Burson's Facebook fiasco
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Holmes Report

Burson's Facebook fiasco

Paul Holmes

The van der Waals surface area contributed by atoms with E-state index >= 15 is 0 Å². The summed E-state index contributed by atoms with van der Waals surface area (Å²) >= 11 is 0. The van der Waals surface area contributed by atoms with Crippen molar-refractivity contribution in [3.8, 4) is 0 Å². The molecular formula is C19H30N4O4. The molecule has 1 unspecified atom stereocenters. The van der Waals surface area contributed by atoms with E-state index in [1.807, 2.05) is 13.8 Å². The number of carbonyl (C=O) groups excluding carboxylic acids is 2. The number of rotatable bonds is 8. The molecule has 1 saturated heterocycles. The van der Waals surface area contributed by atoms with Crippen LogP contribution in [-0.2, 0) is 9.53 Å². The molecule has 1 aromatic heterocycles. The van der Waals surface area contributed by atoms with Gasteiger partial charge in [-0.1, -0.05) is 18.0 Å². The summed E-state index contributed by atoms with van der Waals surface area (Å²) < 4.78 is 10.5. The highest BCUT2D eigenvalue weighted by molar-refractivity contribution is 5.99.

A couple of years ago, Rachel Maddow suggested that “when evil needs public relations, evil has Burson-Marsteller on speed dial.” But the latest incident in which the firm finds itself embroiled involves not so much evil (I’m not sure the stakes are high enough for that) as naiveté. In the eyes of some clients, that might be a worse sin. For anyone living in a cave, USA Today reported on Tuesday (the day we named Burson as our North American Agency of the Year for 2010) that BM executives had attempted to pitch privacy bloggers on a story critical of Google’s privacy protections. But one of the privacy experts BM contacted—Christopher Seghoian—published the firm’s e-mail pitch to him, along with his conclusion that the firm was “making a mountain out of a molehill.” There was much speculation about the identity of the client, which was ended the next day when a Daily Beast piece by Dan Lyons outed Facebook, which was apparently attempting to draw attention away from its own privacy issues. The story made the front page of The Guardian, which revealed that Facebook and Burson had now parted company. And this morning’s Wall Street Journal, contains a quote from PRSA chief executive Rosanna Fiske making it clear that BM’s activities on behalf of Facebook in this case were deceptive and in clear contravention of the organization’s standards. I’m not sure I have much to add to the conventional wisdom on this case, but I do have some thoughts. First, while there is absolutely nothing wrong with pointing out genuine problems at rival companies, PR firms that engage in this kind of activity need to do two things. First, hold themselves to the highest standards of accuracy—lying about someone else’s shortcomings is a graver sin than exaggerating your own virtues; and second, be absolutely transparent about the identity of the client paying them to point out these problems. If the media reports are accurate, the executives in this case fell short on both these counts. Second, the main reason to abide by the two rules above is that you cover your own ass in case a reporter or blogger decides to do what Seghoian did in this case. The approach to bloggers in this case was not only deceptive, it was also incredibly naïve. As Lyons says: “Here were two guys from one of the biggest PR agencies in the world, blustering around Silicon Valley like a pair of Keystone Kops.” Even the most junior PR person should know better than to put anything in an e-mail message that you wouldn’t want to see published. And third, to those rival agencies taking a little bit too much pleasure in Burson-Marsteller’s discomfort, there should be an element of “there but for the grace of god…” in any response to this incident. The past few years have shown that even the best firms are prone to lapses of this kind, and it would be an arrogant PR agency CEO who believed this could never happen at his or her agency.
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